The project is a collaboration between The Creative Exchange Hub at the Royal College of Art, Tufts University (Boston, MA), The Arts Catalyst (London), and Imperial College (London), and hosted and in collaboration with Furtherfield (London). The project is funded by the Arts and Humanities Research Council.

The Creative Exchange is a national initiative that brings together the best creative and digital minds from leading universities with dynamic and entrepreneurial companies, to create innovative new digital products and services. The Creative Exchange is led by Lancaster University, Newcastle University and the Royal College of Art; funded by the Arts and Humanities Research Council. Find out more at 

Furtherfield is the UK's leading organisation for arts, technology and social change. Since 1997 Furtherfield has created online and physical spaces and places for people to come together to develop and create critical and experimental art and digital technologies on their own terms.

Resources & readings:

[1] Primo Levi (1984), Periodic Table, New York: Schocken Books Inc. (
[2] High Low tech instructions for circuits (
[3] Floridi, L. (2009). Against Digital Ontology in Synthèse,168(1): pp. 151-178. Available at:
[4] Hu, T. ; Brenckle, M. A., Yan, M. et al. (2012). Silk-Based Conformal, Adhesive, Edible Food Sensors in Advanced Materials, vol 24, nr 8, 1067-1072. DOI: 10.1002/adma.201103814.
[5] Hwang, S-W., Tao, H., Kim, D.-H., et al. (2012), A Physically Transient Form of Silicon Electronics. In Science 337(6102): 1640–1644. DOI:10.1126/science.1226325.          
[6] Transient Electronics (2012),
[7] Fiorenzo Omenetto: Silk, the ancient material of the future (2011),
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Republic of the Moon, London

A major exhibition in which artists consider their visions for a Republic of the Moon.

It's four decades since humans walked on the Moon, but it now seems likely that we will return there this century – whether to mine for its minerals, as a ‘stepping stone’ to Mars, or simply to do scientific research. In a provocative pre-emptive action, a group of artists are declaring a Republic of the Moon here on Earth, to re-examine our relationship with our planet’s only natural satellite.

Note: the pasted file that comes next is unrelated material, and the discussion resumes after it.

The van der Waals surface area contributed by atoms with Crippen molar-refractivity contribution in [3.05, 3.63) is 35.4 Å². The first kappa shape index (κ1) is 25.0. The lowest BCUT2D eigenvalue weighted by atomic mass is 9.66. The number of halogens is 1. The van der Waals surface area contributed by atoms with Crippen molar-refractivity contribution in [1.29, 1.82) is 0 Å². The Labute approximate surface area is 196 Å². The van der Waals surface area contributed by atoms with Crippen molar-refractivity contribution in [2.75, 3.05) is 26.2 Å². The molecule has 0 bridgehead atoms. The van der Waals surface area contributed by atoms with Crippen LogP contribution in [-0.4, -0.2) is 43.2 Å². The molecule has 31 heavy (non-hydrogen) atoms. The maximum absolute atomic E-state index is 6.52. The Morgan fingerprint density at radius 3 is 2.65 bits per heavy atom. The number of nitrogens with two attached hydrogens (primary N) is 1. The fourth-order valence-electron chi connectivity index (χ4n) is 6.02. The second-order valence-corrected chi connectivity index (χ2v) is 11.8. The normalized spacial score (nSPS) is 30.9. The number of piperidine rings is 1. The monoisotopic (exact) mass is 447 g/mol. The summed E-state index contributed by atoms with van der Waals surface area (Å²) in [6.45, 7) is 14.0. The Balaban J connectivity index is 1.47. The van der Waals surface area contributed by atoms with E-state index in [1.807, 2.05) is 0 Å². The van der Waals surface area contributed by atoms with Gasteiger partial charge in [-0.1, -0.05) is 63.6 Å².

After two decades working with space dreamers from the European Space Agency to anarchist autonomous astronauts, The Arts Catalyst transformed Bargehouse into an Earth-based embassy for a Republic of the Moon, filled with artists’ fantastical imaginings. Presenting international artists including Liliane Lijn, Leonid Tishkov, Katie Paterson, Agnes Meyer Brandis and WE COLONISED THE MOON, the exhibition combined personal encounters, DIY space plans, imaginary expeditions and new myths for the next space age.

Marking the start of its twentieth anniversary year, The Arts Catalyst animated the exhibition with performances, workshops, music, talks, a pop-up moon shop by super/collider and playful protests against lunar exploitation.  A manifesto declaring the Moon a temporary autonomous zone, with responses from artists and scientists to novelist Tony White’s call to “Occupy the Moon!” was published in print and e-Book formats to coincide with the exhibition.

The artists in Republic of the Moon regard the Moon not as a resource to be exploited but as a heavenly body that belongs to us all. The exhibition asks: Who will be the first colonisers of the Moon? Perhaps it should be the artists.


Agnes Meyer-Brandis’ poetic-scientific investigations weave together fact, imagination, storytelling and myth, from past, present and future. In Moon Goose Analogue: Lunar Migration Bird Facility, the artist develops an ongoing narrative based on the book The Man in the Moone, written by English bishop Francis Godwin in the 1630s, in which the protagonist flies to the Moon in a chariot towed by ‘moon geese’. Meyer-Brandis has actualised this concept by raising eleven moon geese from birth in Italy, giving them astronauts’ names, imprinting them on herself as goose-mother, training them to fly and taking them on expeditions. The artist has built a remote Moon analogue habitat for the geese, which will be operated from a control room within the gallery. (* Neil, Svetlana, Gonzales, Valentina, Friede, Juri, Buzz, Kaguya-Anousheh, Irena, Rakesh, Konstantin-Hermann).  Moon Goose Analogue: Luna Bird Migration Facility the documentary film of this project was Ars Electronica award of distinction winner 2012.